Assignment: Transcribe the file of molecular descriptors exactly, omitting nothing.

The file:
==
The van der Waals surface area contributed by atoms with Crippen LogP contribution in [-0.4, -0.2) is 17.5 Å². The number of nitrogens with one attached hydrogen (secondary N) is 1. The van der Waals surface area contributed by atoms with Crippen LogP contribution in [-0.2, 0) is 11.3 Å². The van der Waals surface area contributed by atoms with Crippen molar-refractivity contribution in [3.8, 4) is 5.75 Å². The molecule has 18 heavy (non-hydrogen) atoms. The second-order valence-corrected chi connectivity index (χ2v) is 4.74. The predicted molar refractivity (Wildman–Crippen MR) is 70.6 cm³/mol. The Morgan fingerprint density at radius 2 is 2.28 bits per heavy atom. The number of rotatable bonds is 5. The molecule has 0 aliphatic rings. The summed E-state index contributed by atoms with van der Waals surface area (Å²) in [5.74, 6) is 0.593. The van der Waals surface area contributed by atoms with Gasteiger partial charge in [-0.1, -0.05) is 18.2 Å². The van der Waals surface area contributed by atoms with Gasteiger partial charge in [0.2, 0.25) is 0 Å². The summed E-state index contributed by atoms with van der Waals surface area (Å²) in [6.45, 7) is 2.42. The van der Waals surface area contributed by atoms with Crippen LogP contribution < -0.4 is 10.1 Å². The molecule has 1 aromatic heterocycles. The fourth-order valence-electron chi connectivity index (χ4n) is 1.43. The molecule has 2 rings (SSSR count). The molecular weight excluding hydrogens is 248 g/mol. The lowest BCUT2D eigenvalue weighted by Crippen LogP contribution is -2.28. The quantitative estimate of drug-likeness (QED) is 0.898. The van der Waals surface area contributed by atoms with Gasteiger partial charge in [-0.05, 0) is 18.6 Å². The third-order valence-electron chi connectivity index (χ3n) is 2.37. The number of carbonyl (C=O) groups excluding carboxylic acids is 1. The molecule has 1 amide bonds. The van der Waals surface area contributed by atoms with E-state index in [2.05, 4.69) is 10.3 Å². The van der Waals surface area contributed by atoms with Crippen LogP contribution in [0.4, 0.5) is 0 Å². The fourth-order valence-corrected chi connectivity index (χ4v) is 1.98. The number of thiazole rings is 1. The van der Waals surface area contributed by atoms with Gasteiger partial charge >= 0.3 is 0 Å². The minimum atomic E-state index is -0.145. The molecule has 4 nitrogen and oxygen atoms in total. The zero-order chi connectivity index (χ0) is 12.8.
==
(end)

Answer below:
The van der Waals surface area contributed by atoms with Crippen LogP contribution in [-0.4, -0.2) is 17.5 Å². The number of nitrogens with one attached hydrogen (secondary N) is 1. The van der Waals surface area contributed by atoms with Crippen LogP contribution in [-0.2, 0) is 11.3 Å². The van der Waals surface area contributed by atoms with Crippen molar-refractivity contribution in [3.8, 4) is 5.75 Å². The molecule has 18 heavy (non-hydrogen) atoms. The second-order valence-corrected chi connectivity index (χ2v) is 4.74. The predicted molar refractivity (Wildman–Crippen MR) is 70.6 cm³/mol. The Morgan fingerprint density at radius 2 is 2.28 bits per heavy atom. The number of rotatable bonds is 5. The molecule has 0 aliphatic rings. The summed E-state index contributed by atoms with van der Waals surface area (Å²) in [5.74, 6) is 0.593. The van der Waals surface area contributed by atoms with Gasteiger partial charge in [-0.1, -0.05) is 18.2 Å². The van der Waals surface area contributed by atoms with Gasteiger partial charge in [0.2, 0.25) is 0 Å². The summed E-state index contributed by atoms with van der Waals surface area (Å²) in [6.45, 7) is 2.42. The van der Waals surface area contributed by atoms with Crippen LogP contribution < -0.4 is 10.1 Å². The molecule has 1 aromatic heterocycles. The fourth-order valence-electron chi connectivity index (χ4n) is 1.43. The molecule has 2 rings (SSSR count). The molecular weight excluding hydrogens is 248 g/mol. The lowest BCUT2D eigenvalue weighted by Crippen LogP contribution is -2.28. The quantitative estimate of drug-likeness (QED) is 0.898. The van der Waals surface area contributed by atoms with Gasteiger partial charge in [-0.05, 0) is 18.6 Å². The third-order valence-electron chi connectivity index (χ3n) is 2.37. The number of carbonyl (C=O) groups excluding carboxylic acids is 1. The molecule has 1 amide bonds. The van der Waals surface area contributed by atoms with E-state index in [2.05, 4.69) is 10.3 Å². The van der Waals surface area contributed by atoms with Crippen LogP contribution in [0.4, 0.5) is 0 Å². The fourth-order valence-corrected chi connectivity index (χ4v) is 1.98. The number of thiazole rings is 1. The van der Waals surface area contributed by atoms with Gasteiger partial charge >= 0.3 is 0 Å². The minimum atomic E-state index is -0.145. The molecule has 4 nitrogen and oxygen atoms in total. The zero-order chi connectivity index (χ0) is 12.8.